Everything You Need to Know About Hamptons Real Estate Right Now
Finding a home in the Hamptons is a difficult dance right now, with limited housing stock breeding competition among eager buyers. “We’re starting to see the inventory get swept up,” says broker Gary DePersia of the Corcoran Group. “A lot of the properties that have been on the market for a year or more are now in contract.” Corcoran reports that the number of sales on the South Fork increased 34 percent from the fourth quarter of 2016 to the fourth quarter of 2017. Meanwhile, the median price barely changed, dropping one percent, to $985,000. Inventory also moved on the North Fork, where the number of year-over-year sales rose 11 percent and the median price increased seven percent, to $533,000.
Agents have been carefully watching the area west of the Shinnecock Canal—particularly Quogue and Westhampton Beach, which have recently experienced price bumps. “It’s unusual to see a house above $10 million west of the canal,” says Enzo Morabito of Douglas Elliman Real Estate, “but there are currently two homes on Dune Road listed for more than $20 million.” Rose Alfano, a Daniel Gale Sotheby’s International Realty agent in Westhampton Beach, adds, “Last year was a very big year, and it looks like the buying frenzy will continue. People are scooping up whatever comes onto the market. And Westhampton and Quogue are a hop, skip, and a jump to Manhattan.” According to a report from her agency, the number of sales in Quogue increased 49 percent from 2016 to 2017, with the median price growing 53 percent, to $1.85 million, and the highest price nearly doubling to $16 million.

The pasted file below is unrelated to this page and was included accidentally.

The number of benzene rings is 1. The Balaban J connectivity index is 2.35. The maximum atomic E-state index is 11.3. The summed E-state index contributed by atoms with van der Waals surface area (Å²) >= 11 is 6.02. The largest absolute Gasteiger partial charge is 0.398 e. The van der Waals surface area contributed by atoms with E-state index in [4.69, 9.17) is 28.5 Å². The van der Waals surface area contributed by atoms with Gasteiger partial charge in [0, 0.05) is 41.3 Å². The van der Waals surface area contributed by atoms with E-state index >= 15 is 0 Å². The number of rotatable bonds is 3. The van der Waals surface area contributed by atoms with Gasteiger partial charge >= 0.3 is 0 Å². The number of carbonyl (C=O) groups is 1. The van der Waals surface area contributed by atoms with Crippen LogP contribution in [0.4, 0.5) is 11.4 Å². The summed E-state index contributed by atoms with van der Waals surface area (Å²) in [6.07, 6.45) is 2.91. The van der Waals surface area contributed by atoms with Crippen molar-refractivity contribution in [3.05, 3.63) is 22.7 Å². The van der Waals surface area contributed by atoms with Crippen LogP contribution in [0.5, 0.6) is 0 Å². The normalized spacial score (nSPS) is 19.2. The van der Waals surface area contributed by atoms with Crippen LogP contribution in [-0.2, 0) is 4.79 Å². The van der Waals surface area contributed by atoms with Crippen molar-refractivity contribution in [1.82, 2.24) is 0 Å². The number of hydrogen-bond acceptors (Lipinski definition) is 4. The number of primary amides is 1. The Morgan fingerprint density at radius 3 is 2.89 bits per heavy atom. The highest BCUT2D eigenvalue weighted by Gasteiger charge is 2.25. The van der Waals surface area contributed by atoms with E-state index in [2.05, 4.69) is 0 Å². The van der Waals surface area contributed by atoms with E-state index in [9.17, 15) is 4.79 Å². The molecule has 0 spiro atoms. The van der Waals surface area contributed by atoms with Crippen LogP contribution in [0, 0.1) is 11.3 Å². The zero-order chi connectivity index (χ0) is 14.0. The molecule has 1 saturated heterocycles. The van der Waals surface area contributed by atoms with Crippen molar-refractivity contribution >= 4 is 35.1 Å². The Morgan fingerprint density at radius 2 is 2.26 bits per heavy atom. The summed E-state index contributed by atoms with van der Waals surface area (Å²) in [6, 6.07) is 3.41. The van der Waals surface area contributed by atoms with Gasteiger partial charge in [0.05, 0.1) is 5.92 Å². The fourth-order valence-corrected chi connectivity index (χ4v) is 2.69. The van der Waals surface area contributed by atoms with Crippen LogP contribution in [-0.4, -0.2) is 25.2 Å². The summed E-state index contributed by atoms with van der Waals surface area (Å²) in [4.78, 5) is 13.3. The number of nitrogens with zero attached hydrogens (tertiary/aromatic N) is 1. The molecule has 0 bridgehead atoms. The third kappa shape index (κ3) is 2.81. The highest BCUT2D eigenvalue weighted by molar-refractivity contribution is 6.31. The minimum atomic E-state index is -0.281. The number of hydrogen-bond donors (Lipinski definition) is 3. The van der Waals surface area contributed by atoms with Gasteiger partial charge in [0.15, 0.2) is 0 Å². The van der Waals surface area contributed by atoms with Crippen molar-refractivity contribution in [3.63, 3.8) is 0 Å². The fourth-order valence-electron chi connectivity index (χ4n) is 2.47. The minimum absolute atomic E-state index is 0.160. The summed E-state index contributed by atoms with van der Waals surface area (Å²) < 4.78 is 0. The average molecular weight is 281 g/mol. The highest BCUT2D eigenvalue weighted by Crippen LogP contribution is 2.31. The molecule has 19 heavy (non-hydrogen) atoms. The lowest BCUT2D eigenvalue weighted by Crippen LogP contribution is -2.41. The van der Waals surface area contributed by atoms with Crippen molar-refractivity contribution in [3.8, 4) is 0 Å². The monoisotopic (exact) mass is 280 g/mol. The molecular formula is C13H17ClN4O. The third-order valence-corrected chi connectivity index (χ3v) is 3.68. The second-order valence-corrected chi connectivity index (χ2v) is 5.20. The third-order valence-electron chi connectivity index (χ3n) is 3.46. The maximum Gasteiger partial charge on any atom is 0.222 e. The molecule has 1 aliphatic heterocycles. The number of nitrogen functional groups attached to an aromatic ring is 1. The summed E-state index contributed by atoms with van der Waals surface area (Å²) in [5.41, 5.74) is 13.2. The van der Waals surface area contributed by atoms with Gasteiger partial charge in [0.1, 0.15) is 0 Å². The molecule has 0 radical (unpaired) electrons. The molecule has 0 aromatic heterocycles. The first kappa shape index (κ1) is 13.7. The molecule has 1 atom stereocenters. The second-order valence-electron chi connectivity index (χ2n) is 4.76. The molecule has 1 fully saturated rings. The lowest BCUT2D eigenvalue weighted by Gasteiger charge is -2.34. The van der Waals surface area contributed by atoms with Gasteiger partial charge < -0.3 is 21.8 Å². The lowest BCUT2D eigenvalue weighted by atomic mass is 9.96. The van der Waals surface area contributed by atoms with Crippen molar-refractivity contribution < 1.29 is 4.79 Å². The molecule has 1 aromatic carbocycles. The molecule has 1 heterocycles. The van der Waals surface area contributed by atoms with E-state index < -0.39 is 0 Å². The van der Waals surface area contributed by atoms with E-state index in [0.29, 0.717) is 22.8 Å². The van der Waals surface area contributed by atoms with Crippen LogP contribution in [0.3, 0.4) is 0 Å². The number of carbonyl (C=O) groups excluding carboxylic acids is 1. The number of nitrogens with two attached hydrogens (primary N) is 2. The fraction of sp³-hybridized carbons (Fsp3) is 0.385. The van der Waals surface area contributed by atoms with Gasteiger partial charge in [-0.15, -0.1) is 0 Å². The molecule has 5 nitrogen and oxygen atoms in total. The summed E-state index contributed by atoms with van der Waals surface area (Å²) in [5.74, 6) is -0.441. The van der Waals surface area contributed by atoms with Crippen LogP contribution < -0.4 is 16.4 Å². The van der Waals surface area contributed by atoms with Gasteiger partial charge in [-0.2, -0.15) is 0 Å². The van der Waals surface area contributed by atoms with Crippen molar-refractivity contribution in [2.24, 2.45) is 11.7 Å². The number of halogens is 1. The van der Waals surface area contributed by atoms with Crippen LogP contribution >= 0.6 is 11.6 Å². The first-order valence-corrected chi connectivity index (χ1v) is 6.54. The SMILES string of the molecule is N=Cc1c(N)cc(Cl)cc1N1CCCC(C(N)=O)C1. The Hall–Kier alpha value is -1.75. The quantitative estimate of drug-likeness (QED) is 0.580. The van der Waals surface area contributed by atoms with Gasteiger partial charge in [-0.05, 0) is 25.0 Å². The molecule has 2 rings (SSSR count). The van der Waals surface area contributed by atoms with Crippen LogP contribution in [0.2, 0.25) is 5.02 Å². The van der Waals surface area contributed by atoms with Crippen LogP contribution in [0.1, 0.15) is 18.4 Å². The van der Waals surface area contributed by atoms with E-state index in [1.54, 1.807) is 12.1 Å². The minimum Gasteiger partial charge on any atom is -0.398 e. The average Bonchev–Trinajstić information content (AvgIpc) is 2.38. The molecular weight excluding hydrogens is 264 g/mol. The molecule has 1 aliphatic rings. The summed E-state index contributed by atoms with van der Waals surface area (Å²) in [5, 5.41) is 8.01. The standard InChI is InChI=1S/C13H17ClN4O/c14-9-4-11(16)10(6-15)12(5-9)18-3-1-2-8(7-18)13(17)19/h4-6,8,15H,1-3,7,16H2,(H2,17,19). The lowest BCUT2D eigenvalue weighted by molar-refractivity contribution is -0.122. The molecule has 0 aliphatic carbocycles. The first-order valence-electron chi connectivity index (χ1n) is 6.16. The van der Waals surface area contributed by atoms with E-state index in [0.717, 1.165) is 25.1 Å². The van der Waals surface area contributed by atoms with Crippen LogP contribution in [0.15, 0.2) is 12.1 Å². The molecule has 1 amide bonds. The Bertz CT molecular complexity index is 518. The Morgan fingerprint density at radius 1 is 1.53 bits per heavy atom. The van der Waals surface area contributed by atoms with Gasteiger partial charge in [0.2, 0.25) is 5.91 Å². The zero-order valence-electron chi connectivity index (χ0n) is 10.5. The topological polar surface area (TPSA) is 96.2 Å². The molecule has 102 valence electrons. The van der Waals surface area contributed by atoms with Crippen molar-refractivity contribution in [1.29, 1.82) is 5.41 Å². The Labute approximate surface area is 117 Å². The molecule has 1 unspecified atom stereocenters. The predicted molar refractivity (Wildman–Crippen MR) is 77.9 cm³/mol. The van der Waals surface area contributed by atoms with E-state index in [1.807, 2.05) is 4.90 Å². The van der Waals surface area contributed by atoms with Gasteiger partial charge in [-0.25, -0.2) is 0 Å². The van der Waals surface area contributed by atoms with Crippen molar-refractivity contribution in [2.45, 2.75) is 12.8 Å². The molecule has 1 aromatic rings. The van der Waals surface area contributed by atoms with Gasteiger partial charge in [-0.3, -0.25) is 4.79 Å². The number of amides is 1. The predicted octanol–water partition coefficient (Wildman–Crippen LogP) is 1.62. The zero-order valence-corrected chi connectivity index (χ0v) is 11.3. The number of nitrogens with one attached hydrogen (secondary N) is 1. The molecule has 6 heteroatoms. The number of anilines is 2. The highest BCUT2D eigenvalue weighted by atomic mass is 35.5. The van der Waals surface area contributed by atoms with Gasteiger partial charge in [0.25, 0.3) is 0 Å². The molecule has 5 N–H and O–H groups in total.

Another under-the-radar area that’s seeing more action is Springs. “It never developed as a high-end market, so it’s a wonderful place for someone looking for a deal or a renovation project,” says DePersia, who claims that buyers don’t feel the need to be near the ocean like they once did. “There are so many possibilities when you move away from the beach, and more people are using their homes all year long.”
As for rentals, websites such as Airbnb continue to pose stiff competition on the lower end, says DePersia, but “landlords whose seasonal rentals range from $100,000 to $1 million aren’t listing in an environment where they have no idea who’s living in their house.” That said, the demand for luxury rentals has also surged, making it even more difficult for prospective tenants with deep pockets to get a piece of the Hamptons this summer.
To snap up stellar properties that are still for sale, make sure to check our coverage of recent Hamptons listings.